After arriving, the Nigerian women are taken with other asylum-seekers to facilities around Italy, built to house them as they await their documents. Teeming with people from Nigeria, The Gambia, Eritrea and elsewhere, many of whom have been there more than a year, they’re allowed to come and go, and use cell phones.
“Madams actually recruit inside the big immigration centers,” explains Tiziana Bianchini, who works for Lotta Contro l’Emarginazione, a Milan-based organization with an anti-trafficking mission. This means that girls who may not have been trafficked run the risk of falling into criminal networks once they are in Italy.
Peace is one teen girl who, in 2013 at the age of 17, migrated by boat to Sicily and was brought to CARA of Mineo, the largest refugee camp in Europe. Located in Sicily’s eastern province of Catania, the center, once an American military base, houses more than 3,000 men and women. It has become notorious for its dubious finances and for giving residents cigarettes instead of the payments they are entitled to under Italian law.
While she still lived in the camp, Peace stopped a Nigerian man on a street nearby, and asked to borrow his phone. She dialed the number she had been told to, and spoke to the Nigerian woman on the other line. Within days she was a sex worker. “Once you make the call, you’re off. You never go back to the camp,” she says.
I met her earlier this year in a small room in Sicily where church services are held, several months after she left the street.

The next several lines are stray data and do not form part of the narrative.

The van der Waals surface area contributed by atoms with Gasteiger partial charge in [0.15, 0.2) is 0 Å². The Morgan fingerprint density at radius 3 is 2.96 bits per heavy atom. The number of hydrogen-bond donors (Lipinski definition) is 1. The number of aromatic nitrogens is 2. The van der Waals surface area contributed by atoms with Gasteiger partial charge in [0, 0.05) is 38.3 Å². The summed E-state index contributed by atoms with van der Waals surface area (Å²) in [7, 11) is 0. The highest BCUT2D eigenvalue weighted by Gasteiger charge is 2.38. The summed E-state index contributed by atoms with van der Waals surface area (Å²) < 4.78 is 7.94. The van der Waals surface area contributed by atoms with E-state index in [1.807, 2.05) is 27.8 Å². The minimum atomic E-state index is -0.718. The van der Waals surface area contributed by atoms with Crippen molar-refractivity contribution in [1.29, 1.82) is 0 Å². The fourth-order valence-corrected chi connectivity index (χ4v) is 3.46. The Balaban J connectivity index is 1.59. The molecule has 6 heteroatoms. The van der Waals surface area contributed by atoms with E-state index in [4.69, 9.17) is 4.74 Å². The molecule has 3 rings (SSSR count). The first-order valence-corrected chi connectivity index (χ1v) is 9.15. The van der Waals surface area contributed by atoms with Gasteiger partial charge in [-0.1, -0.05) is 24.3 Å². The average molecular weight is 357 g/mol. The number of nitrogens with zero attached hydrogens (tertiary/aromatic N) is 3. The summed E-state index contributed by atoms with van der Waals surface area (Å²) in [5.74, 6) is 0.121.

She’s an energetic, fast-talking, smiley young woman, whose youthful stature is nonetheless marked by a distinct confidence. She wears her hair up high, with a long braid hanging down her back, bouncing as she walks and talks in the glaring Sicilian sunlight.
Peace isn’t her real name — it’s an alias we agreed to use because she still lives in fear of her traffickers, or that she’ll be deported. Or of repercussions for her family because she didn’t finish repaying her debt.
Trafficking officials would call her a typical victim: She grew up in Benin City, in the heart of Nigeria’s poor, rural southwestern Edo State, a major source of trafficked sex workers in Europe. She’s the eldest girl from a large family — and older girls are the most likely to be trafficked. Her mother died when Peace was 16, and her father “was not caring.”
She decided to leave, feeling the pressure of needing to help her family financially, and escaping from a situation that was hurting her.
When a woman approached her, telling her she was beautiful and asking if she wanted to go to Europe, Peace agreed. She knew she’d have to work on the street, and she knew she would need to pay the woman 30,000 euros once she arrived in Europe. She completed what Nigerians call the “juju oath,” an animist, spiritual contract in which the girl agrees to be brought to Europe, and binds herself to her debt with bits of her pubic hair and blood.
The ritual is taken extremely seriously — and violation is considered justification for murder of a girl or her family.
“Back then, I just thought, f*** it,” said Peace.